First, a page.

I also found I could purchase 500 ml jars from a pottery supply store. Potters use Sodium Silicate as a glaze for their work.

    I found many of the "suppliers" on E-Bay to be way over priced.

    Depends upon how much you reckon you will require, plus add some allowance for casting failures.

    Hope this helps.

    I wish you the best in your casting attempts. please let me know how they turn out.

    Thanks for the additional information. I have tried locally but several suppliers said that they could get it but there is a surcharge for hazardous materials transport ranging from $150 to $675 depending upon size.I have yet to find a supplier that has pure in Calgary. Got to love Canada, we cant even buy hydrogen peroxide 3% from a chemical supplier but it is still available from a drug store.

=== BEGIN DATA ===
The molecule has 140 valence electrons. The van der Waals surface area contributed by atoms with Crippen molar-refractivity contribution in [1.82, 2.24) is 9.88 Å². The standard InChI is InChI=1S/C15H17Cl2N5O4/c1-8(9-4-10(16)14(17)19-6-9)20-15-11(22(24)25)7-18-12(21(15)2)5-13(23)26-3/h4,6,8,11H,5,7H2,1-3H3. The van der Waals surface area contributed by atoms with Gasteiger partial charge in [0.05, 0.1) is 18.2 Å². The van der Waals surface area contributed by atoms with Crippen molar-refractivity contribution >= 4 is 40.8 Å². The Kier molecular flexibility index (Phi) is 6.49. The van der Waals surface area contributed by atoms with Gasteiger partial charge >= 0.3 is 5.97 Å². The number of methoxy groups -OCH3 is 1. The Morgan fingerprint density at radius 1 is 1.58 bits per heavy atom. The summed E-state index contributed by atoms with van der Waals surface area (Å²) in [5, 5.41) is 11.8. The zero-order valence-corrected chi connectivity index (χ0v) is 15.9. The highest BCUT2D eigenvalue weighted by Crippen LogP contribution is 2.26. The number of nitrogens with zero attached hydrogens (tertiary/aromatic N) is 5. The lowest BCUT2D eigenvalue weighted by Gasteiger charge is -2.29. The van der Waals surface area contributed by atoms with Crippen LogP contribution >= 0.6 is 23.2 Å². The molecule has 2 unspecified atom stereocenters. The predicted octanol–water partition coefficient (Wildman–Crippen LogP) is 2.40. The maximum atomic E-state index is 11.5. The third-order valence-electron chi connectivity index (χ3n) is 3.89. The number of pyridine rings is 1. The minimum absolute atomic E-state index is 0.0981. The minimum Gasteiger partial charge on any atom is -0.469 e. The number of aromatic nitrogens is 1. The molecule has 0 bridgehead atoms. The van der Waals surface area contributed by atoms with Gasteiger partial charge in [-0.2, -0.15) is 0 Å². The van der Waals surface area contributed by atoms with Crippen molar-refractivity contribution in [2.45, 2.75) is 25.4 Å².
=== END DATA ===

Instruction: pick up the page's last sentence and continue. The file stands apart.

OK, I spent a little time with wikipedia, and I think you can synthesize sodium silicate. Basically, you need washing soda (sodium carbonate) and silica sand. You get the soda up to about 850 Celsius, which is its melting point, and the silica will dissolve into it and then react, producing sodium silicate and co2. Fortunately, you have the apparatus to generate such temps.

    Note: in no way am I kinda sorta a chemist. I just got good marks in it in high school, a quarter century ago.

    I got some lane mountain 120 grit from Target Products. It was quite a while ago but IIRC it was about $10/ hundred pounds. I got bentonite from a driller. I wouldn't say it's perfect but it works ok.